Author: Marija MuÅ¡ec, partner of the law firm Bardek, Lisac, MuÅ¡ec, Skoko doo in cooperation with CMS Reich-Rohrwig Hainz RechtsanwÃ¤lte GmbH
In May 2019, the Croatian government proposed a new national energy strategy until 2030, including an outline until 2050. The proposal is currently under public review.
The energy strategy provides for three scenarios:
- S0, a scenario without any new adjustment of measures or modification of the regulatory framework;
- S1, a scenario of rapid energy transition in Croatia and the EU;
- S2, an energy transition scenario at medium pace in Croatia.
The future of electric power in Croatia
a) Electricity consumption:
Croatia’s overall energy consumption is believed to have peaked in 2010: it has slowly declined since then and by 2050 it is expected to continue to decline. This reduction is partly due to the shrinking population, but also to the fact that more efficient technologies are being incorporated into everyday consumer products, energy efficiency of buildings and industry. Over the next ten years, global energy consumption is expected to decrease by 1% in S2 and 5% in S1. Global energy consumption is expected to be significantly reduced by 2050, by 17% in H2 and 26% in H1.
Changes are also expected in the composition of overall energy consumption. Renewable energy sources are expected to increase their share of global consumption by 10% by 2030 in H2 (from 21.8% in 2017 to 31.5% in 2030), and an additional 15% by 2050 ( from 31.5% in 2030 to 46.3% in 2050). The medium-term forecast for S1 remains the same (31.5% in 2030), but in the long term, it projects a much larger share of renewable energy sources in overall consumption – rising to 56.2% in 2050 .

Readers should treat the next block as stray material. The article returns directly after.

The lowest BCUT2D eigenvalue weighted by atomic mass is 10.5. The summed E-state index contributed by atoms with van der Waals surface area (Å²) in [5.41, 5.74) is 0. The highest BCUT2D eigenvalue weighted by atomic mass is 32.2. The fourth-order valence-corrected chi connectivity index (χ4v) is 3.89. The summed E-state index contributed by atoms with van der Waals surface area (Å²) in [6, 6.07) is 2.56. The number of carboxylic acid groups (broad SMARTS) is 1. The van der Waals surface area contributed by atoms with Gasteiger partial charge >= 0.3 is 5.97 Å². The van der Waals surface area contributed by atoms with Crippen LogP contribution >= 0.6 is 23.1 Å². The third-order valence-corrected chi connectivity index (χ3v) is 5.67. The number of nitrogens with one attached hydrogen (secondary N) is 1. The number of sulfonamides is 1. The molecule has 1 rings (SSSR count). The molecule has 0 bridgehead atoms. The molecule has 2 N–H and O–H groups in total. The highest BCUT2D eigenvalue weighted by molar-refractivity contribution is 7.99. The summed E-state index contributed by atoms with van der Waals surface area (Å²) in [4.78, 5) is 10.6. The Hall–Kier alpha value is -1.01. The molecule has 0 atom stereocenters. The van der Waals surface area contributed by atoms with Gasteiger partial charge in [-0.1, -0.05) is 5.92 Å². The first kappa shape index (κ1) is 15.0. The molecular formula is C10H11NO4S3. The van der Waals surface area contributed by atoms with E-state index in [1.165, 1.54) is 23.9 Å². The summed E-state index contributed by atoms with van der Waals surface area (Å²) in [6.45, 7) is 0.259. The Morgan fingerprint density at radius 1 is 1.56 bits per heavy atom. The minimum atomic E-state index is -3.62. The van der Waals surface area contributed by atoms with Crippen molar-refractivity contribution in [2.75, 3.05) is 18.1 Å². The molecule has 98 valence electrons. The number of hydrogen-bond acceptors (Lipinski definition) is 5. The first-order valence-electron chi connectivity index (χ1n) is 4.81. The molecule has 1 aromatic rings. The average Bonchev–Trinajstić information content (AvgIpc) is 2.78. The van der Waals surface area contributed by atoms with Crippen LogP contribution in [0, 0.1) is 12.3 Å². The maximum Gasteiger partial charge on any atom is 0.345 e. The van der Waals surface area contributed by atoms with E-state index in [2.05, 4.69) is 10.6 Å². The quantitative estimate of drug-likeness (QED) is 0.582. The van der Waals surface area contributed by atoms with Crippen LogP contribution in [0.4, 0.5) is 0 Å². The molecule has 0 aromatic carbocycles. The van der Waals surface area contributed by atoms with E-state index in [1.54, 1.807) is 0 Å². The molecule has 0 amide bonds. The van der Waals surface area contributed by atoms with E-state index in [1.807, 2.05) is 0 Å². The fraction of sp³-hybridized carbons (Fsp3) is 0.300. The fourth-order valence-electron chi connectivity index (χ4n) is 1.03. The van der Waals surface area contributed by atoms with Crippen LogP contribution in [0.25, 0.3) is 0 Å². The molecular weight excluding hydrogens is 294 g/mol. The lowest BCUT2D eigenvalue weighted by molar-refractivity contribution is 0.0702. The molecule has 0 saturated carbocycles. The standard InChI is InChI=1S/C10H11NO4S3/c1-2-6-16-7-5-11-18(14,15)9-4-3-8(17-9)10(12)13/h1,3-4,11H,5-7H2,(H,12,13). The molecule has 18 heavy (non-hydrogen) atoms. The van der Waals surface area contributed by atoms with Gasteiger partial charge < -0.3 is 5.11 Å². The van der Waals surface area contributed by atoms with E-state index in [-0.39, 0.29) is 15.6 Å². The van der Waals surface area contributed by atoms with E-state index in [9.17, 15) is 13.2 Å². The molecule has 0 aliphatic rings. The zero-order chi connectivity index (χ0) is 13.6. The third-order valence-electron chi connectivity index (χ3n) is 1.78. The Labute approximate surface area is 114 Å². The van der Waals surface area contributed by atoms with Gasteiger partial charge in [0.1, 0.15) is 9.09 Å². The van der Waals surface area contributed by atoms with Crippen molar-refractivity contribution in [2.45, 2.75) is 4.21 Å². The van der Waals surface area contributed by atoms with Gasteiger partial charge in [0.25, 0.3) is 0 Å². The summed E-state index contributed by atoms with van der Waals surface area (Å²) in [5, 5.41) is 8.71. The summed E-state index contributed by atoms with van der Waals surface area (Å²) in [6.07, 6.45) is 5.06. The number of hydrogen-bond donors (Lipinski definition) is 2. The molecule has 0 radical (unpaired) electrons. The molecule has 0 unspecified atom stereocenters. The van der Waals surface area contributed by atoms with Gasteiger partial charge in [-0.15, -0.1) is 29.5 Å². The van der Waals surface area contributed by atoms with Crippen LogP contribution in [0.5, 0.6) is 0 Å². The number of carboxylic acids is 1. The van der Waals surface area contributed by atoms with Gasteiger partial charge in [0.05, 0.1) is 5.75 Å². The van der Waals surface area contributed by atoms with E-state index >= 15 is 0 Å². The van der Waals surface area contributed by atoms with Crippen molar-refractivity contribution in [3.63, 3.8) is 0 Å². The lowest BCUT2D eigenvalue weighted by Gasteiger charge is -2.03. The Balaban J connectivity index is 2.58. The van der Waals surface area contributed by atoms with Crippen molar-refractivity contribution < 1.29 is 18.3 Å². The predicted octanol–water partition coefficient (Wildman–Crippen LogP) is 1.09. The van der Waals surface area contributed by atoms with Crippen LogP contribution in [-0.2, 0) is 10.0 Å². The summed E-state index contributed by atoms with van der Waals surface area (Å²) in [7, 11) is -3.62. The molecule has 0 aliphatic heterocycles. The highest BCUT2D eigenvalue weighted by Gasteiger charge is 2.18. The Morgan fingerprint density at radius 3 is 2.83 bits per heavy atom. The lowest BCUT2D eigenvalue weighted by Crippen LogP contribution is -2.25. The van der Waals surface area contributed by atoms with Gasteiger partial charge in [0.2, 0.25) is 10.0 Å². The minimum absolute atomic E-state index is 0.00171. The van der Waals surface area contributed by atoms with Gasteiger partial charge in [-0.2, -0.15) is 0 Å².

b) Electricity production:
In the period from 2017 to 2030, S2 forecasts an increase from 11,983.5 GWh to 16,637.9 GWh. S1 for the same period forecasts an increase from 11,983.5 GWh to 17,495.2 GWh. In the period from 2030 to 2050, S2 forecasts an increase to 25,546.7 GWh and S1, to 29,537.8 GWh.
The composition of production is also expected to change as the share of renewable energy sources increases. In S2, by 2030, wind energy should represent 21.3% of the power produced (an increase from 0.9% in 2010), solar energy 6.1% (an increase from 0% in 2010), geothermal energy 0.8% (from 0%) and hydroelectric power production will decrease its share in overall production to 44% (compared to 62% in 2010). By 2050, renewable energy sources will represent 79% of total energy produced. All non-renewable energy sources are expected to decrease their production. This includes the production of thermoelectric energy, public cogeneration and industrial cogeneration. The combined share of these energy sources will increase from 37.1% in 2010, to 27.8% in 2030 and to 21% in 2050.
S1 predicts a more drastic change. By 2030, renewable energies will represent 75.1% and by 2050, 87.7% of total energy produced.
Electric power market
The new strategy aims to strengthen the energy market and fully integrate it into the European and international energy market.